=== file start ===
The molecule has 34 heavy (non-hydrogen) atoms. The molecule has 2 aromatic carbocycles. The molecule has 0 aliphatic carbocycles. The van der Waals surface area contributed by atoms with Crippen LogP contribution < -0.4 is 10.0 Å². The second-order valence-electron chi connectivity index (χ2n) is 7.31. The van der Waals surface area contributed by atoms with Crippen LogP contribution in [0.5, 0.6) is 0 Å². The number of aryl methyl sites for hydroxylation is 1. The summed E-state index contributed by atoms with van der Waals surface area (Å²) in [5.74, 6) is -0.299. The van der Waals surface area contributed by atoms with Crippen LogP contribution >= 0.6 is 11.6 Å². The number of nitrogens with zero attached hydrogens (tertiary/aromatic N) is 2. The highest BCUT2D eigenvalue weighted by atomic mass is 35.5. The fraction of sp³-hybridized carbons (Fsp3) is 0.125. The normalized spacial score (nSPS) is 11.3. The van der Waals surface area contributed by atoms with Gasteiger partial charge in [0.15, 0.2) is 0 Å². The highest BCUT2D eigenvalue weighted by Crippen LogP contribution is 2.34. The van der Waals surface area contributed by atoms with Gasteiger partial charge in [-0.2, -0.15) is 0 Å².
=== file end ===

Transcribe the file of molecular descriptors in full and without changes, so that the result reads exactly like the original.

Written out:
The molecule has 34 heavy (non-hydrogen) atoms. The molecule has 2 aromatic carbocycles. The molecule has 0 aliphatic carbocycles. The van der Waals surface area contributed by atoms with Crippen LogP contribution < -0.4 is 10.0 Å². The second-order valence-electron chi connectivity index (χ2n) is 7.31. The van der Waals surface area contributed by atoms with Crippen LogP contribution in [0.5, 0.6) is 0 Å². The number of aryl methyl sites for hydroxylation is 1. The summed E-state index contributed by atoms with van der Waals surface area (Å²) in [5.74, 6) is -0.299. The van der Waals surface area contributed by atoms with Crippen LogP contribution >= 0.6 is 11.6 Å². The number of nitrogens with zero attached hydrogens (tertiary/aromatic N) is 2. The highest BCUT2D eigenvalue weighted by atomic mass is 35.5. The fraction of sp³-hybridized carbons (Fsp3) is 0.125. The normalized spacial score (nSPS) is 11.3. The van der Waals surface area contributed by atoms with Gasteiger partial charge in [0.15, 0.2) is 0 Å². The highest BCUT2D eigenvalue weighted by Crippen LogP contribution is 2.34. The van der Waals surface area contributed by atoms with Gasteiger partial charge in [-0.2, -0.15) is 0 Å².